About one in a thousand children in New Zealand suffer from Juvenile Idiopathic Arthritis (JIA). This equates to about 1,000 children in NZ with a form of arthritis. Girls are twice as likely to get arthritis compared to boys.
Juvenile Idiopathic Arthritis (JIA) is the general name for the various kinds of arthritis that affect children. ‘Juvenile’ means that it affects young people. ‘Idiopathic’ means that it is not known what the cause is. And ‘arthritis’ means inflammation of the joints.
JIA can present in many different ways and can range in severity. It mostly affects the joints and the surrounding tissues, although it can affect other organs such as the eyes. Some of the symptoms and signs of an inflamed joint include joint swelling, pain, tenderness, stiffness (especially in the morning), redness and warmth around the joint area. A child may not have all of these symptoms in every joint that is inflamed.
Less commonly, a child may also have other symptoms such as fever, loss of appetite and loss of weight. Due to the ongoing underlying inflammation there is also a considerable risk that, with time, the joints will become permanently damaged. This leads to a loss of joint movement and makes normal activities more difficult.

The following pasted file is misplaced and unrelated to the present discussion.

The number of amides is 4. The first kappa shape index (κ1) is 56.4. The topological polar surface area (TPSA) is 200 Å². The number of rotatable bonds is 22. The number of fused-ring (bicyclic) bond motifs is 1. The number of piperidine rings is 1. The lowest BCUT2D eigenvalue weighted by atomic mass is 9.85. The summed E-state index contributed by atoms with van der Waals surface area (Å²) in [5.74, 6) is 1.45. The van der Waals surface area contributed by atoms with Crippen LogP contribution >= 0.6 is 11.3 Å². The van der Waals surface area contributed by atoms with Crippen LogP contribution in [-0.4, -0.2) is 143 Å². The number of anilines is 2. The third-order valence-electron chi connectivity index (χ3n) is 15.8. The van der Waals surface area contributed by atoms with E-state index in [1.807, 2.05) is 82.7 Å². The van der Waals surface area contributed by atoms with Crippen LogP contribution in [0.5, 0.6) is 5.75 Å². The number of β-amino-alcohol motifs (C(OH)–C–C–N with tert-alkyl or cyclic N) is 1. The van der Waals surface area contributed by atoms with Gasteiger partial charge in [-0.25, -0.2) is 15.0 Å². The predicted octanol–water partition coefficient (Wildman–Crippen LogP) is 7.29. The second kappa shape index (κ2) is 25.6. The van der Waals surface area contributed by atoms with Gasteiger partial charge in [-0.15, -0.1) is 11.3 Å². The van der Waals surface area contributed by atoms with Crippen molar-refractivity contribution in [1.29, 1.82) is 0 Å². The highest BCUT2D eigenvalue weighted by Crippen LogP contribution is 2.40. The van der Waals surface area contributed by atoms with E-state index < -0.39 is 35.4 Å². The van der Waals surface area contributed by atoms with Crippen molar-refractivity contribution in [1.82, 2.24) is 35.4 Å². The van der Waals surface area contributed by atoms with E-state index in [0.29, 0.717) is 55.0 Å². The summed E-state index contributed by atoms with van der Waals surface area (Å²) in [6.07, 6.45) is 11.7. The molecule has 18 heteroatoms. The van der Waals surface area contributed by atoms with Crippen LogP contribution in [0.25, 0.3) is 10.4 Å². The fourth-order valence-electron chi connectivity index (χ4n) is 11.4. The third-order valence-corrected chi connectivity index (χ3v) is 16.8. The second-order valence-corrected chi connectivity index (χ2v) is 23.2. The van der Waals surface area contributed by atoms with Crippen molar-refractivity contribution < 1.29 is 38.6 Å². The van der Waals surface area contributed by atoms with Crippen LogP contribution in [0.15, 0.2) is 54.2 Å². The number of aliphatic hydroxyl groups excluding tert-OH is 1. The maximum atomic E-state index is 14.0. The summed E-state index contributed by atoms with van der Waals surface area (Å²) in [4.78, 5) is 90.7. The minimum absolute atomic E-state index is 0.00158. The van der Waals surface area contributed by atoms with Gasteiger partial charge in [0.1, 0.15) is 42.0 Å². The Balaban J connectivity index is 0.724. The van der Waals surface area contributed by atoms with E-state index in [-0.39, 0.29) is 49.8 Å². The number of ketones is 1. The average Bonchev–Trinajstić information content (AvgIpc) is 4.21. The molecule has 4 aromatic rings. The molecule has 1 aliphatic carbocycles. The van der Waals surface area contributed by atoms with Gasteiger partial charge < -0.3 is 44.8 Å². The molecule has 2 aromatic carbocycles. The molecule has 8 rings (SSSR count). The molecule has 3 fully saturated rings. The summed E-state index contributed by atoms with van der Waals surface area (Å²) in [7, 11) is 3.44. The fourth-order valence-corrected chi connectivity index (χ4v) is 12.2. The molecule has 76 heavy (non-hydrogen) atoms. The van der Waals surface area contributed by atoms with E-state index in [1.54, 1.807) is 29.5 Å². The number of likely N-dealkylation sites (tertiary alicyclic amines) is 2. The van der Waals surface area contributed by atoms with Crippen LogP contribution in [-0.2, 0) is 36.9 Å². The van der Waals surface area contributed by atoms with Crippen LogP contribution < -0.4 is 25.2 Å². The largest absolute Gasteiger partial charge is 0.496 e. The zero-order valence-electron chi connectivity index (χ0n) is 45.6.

Conditions can be acute (starting suddenly or short-lived) or chronic (lasting longer but not necessarily forever). JIA is considered a chronic condition because the joints involved are inflamed for at least 6 weeks and while treatment can alleviate the symptoms it does not lead to a ‘cure’. This means that when a child is diagnosed with JIA, it is impossible to say exactly how long the condition will last. JIA can continue for months or years. Sometimes the symptoms go away, usually after treatment. This is called remission. Remission may last for months, years, or for a lifetime. Up to 50% of children with JIA may go into full remission before adulthood.
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